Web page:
A failed antibiotic could be given new life as a weed killer.

A molecule originally developed as an antibiotic for tuberculosis, but never advanced beyond the lab, is now being put forth as a potential breakthrough in combating invasive weeds that wreak havoc in gardens and cost farmers billions of dollars annually.

Researchers at the University of Adelaide have discovered that by modifying the structure of the failed antibiotic, they could effectively eliminate two of Australia's most troublesome weeds, annual ryegrass and wild radish. 

Remarkably, the modified molecule proved lethal to weeds while sparing bacterial and human cells.

Dr Tatiana Soares da Costa, lead researcher at the University of Adelaide's Waite Research Institute, expressed her excitement, saying; “This discovery is a potential game changer for the agricultural industry. Many weeds are now resistant to the existing herbicides on the market, costing farmers billions of dollars each year.” 

“Using failed antibiotics as herbicides provides a shortcut for faster development of new, more effective weed killers that target damaging and invasive weeds that farmers find hard to control,” she added.

The Herbicide and Antibiotic Innovation Lab at the University of Adelaide exploited molecular similarities between bacterial superbugs and weeds. 

By chemically modifying the failed antibiotic, they successfully obstructed the production of lysine, an essential amino acid for weed growth.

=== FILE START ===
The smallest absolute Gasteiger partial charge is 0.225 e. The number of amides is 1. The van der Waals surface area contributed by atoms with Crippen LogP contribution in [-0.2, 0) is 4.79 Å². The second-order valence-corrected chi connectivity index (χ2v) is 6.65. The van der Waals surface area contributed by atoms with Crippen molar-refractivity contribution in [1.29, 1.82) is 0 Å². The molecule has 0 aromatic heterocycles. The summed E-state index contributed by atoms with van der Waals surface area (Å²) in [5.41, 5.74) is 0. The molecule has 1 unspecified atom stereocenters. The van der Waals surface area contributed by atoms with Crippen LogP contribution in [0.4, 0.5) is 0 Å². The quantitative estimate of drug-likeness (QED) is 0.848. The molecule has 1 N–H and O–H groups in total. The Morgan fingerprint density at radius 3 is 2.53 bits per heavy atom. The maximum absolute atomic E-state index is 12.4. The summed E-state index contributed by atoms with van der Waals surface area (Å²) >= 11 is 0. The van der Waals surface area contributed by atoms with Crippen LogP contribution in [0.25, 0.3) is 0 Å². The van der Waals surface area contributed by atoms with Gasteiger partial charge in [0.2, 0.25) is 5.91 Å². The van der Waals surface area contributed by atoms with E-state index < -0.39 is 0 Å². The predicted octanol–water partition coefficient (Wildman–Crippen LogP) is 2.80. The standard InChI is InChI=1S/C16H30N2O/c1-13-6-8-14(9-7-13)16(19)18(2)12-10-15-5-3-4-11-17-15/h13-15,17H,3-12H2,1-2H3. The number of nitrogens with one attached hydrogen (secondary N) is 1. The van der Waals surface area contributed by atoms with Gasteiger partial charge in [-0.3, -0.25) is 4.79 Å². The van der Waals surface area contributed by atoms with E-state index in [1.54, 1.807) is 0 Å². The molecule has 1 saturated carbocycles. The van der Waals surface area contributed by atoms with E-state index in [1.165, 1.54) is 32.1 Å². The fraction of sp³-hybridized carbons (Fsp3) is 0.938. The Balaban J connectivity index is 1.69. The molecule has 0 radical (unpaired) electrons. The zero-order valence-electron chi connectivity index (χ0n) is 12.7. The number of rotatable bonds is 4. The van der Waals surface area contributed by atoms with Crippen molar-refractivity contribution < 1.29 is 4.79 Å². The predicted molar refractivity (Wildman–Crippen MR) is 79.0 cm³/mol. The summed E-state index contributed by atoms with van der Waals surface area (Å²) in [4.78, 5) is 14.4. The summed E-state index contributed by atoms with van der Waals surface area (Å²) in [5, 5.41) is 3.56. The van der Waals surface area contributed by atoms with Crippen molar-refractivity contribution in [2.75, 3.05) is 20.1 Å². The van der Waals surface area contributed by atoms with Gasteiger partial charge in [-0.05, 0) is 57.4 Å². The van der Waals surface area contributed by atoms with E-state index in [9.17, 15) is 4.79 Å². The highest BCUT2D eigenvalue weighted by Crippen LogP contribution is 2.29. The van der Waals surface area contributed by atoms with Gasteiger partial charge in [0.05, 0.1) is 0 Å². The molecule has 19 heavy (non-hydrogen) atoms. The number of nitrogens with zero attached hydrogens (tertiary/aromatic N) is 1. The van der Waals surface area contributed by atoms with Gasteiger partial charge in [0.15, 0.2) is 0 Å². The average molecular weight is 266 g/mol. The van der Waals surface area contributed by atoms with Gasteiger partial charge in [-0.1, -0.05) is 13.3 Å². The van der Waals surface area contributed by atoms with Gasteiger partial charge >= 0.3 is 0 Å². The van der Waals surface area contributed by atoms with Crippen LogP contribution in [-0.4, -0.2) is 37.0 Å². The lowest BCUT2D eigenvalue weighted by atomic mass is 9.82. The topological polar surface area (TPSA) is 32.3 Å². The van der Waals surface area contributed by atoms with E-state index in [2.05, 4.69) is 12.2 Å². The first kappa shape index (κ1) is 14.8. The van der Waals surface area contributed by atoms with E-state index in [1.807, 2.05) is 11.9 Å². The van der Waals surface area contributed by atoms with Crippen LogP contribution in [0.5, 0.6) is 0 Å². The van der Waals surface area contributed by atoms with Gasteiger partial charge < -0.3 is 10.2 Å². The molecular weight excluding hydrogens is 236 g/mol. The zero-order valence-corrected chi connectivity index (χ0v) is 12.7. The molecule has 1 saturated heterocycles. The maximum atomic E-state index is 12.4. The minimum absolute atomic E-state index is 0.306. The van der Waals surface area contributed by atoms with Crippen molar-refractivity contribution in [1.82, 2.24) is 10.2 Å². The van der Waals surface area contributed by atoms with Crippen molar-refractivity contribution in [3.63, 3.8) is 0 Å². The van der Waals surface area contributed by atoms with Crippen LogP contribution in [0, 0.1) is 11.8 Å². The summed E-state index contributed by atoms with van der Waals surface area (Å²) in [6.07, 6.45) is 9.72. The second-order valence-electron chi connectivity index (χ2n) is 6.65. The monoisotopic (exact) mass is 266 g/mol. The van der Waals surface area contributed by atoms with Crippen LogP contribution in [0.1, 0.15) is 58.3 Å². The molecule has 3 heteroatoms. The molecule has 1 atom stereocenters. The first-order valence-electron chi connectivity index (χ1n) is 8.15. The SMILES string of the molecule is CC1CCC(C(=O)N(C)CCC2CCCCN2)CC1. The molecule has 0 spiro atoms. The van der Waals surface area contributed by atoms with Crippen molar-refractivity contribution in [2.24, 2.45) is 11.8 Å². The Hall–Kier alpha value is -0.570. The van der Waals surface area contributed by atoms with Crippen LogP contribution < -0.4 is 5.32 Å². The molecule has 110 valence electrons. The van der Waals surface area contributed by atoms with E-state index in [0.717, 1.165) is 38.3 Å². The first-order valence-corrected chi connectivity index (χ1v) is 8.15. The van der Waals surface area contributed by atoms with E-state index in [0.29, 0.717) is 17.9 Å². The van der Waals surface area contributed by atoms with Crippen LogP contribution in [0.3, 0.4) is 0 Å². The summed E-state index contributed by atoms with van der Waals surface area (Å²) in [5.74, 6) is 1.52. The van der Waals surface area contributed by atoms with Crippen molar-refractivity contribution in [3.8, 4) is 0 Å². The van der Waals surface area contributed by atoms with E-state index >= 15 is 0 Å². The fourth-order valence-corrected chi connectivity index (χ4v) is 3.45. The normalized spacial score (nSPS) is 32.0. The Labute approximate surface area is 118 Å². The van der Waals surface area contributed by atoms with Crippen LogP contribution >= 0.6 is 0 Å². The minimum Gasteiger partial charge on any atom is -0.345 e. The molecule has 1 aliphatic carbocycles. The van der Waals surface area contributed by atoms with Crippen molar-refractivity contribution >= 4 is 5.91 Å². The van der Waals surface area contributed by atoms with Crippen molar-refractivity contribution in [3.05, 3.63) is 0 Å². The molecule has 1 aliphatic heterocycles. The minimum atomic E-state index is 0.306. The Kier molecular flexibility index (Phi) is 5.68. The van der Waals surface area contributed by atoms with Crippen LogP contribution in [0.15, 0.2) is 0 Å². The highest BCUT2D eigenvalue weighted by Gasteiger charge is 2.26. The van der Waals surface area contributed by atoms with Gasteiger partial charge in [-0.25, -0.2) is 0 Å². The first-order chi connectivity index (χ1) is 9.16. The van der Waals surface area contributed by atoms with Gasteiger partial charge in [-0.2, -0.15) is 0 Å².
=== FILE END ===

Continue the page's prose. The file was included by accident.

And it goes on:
Dr Andrew Barrow, a postdoctoral researcher in Dr Soares da Costa's team, highlighted the significance of this breakthrough, saying; “There are no commercially available herbicides on the market that work in this way. In fact, in the past 40 years, there have been hardly any new herbicides with new mechanisms of action that have entered the market”.

Weeds cost the Australian agriculture industry over $5 billion annually, making this discovery all the more valuable. 

The troublesome annual ryegrass, in particular, poses a serious and costly threat in southern Australia.

Dr Soares da Costa said that the re-purposing approach not only saves time and resources but also eliminates concerns about antibiotic resistance. 

“It's also important to note that using failed antibiotics won't drive antibiotic resistance because the herbicidal molecules we discovered don't kill bacteria. They specifically target weeds, with no effects on human cells,” she said. 

The potential benefits of the findings extend beyond farmers. Researchers believe it could lead to the development of new weed killers to tackle unwelcome growth in residential areas.

“Our re-purposing approach has the potential to discover herbicides with broad applications that can kill a variety of weeds,” Dr Barrow said. 

The findings of this research have been published in the journal Communications Biology.

Dr. Soares da Costa and her team are now exploring the re-purposing of other failed antibiotics to discover additional herbicidal molecules. 

They are also seeking partnerships with industry players to introduce new and safe herbicides to the market.